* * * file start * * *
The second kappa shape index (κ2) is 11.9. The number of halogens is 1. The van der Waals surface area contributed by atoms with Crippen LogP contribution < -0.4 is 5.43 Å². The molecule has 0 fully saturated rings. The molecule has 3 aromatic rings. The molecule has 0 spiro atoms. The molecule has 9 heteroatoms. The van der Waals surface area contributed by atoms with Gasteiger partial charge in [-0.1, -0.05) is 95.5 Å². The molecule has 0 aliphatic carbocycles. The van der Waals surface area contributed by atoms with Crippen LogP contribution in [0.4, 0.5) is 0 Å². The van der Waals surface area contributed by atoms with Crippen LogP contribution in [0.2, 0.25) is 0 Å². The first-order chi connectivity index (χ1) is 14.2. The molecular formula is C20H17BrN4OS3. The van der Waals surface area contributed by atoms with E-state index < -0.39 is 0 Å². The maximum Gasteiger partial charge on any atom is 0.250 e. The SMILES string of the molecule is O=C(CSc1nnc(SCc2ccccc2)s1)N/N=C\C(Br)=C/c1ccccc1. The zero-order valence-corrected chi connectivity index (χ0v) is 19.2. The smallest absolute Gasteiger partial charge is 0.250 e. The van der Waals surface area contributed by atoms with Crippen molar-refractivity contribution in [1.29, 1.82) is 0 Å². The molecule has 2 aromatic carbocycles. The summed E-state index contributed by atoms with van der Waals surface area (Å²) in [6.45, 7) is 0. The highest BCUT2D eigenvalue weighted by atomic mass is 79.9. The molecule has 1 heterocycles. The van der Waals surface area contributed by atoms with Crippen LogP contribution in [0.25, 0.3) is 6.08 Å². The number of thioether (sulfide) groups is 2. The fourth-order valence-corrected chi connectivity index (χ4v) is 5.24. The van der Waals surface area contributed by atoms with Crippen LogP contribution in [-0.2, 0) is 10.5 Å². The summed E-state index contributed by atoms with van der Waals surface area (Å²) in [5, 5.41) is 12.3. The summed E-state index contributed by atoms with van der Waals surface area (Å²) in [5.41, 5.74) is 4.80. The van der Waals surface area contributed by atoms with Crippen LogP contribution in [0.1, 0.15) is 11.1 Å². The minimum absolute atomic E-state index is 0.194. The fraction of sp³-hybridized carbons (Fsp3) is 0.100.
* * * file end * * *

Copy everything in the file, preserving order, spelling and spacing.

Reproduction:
The second kappa shape index (κ2) is 11.9. The number of halogens is 1. The van der Waals surface area contributed by atoms with Crippen LogP contribution < -0.4 is 5.43 Å². The molecule has 0 fully saturated rings. The molecule has 3 aromatic rings. The molecule has 0 spiro atoms. The molecule has 9 heteroatoms. The van der Waals surface area contributed by atoms with Gasteiger partial charge in [-0.1, -0.05) is 95.5 Å². The molecule has 0 aliphatic carbocycles. The van der Waals surface area contributed by atoms with Crippen LogP contribution in [0.4, 0.5) is 0 Å². The van der Waals surface area contributed by atoms with Crippen LogP contribution in [0.2, 0.25) is 0 Å². The first-order chi connectivity index (χ1) is 14.2. The molecular formula is C20H17BrN4OS3. The van der Waals surface area contributed by atoms with E-state index < -0.39 is 0 Å². The maximum Gasteiger partial charge on any atom is 0.250 e. The SMILES string of the molecule is O=C(CSc1nnc(SCc2ccccc2)s1)N/N=C\C(Br)=C/c1ccccc1. The zero-order valence-corrected chi connectivity index (χ0v) is 19.2. The smallest absolute Gasteiger partial charge is 0.250 e. The van der Waals surface area contributed by atoms with Crippen molar-refractivity contribution in [1.29, 1.82) is 0 Å². The molecule has 2 aromatic carbocycles. The summed E-state index contributed by atoms with van der Waals surface area (Å²) in [6.45, 7) is 0. The highest BCUT2D eigenvalue weighted by atomic mass is 79.9. The molecule has 1 heterocycles. The van der Waals surface area contributed by atoms with Crippen LogP contribution in [0.25, 0.3) is 6.08 Å². The number of thioether (sulfide) groups is 2. The fourth-order valence-corrected chi connectivity index (χ4v) is 5.24. The van der Waals surface area contributed by atoms with Crippen LogP contribution in [-0.2, 0) is 10.5 Å². The summed E-state index contributed by atoms with van der Waals surface area (Å²) in [5, 5.41) is 12.3. The summed E-state index contributed by atoms with van der Waals surface area (Å²) in [5.41, 5.74) is 4.80. The van der Waals surface area contributed by atoms with Crippen LogP contribution in [0.1, 0.15) is 11.1 Å². The minimum absolute atomic E-state index is 0.194. The fraction of sp³-hybridized carbons (Fsp3) is 0.100.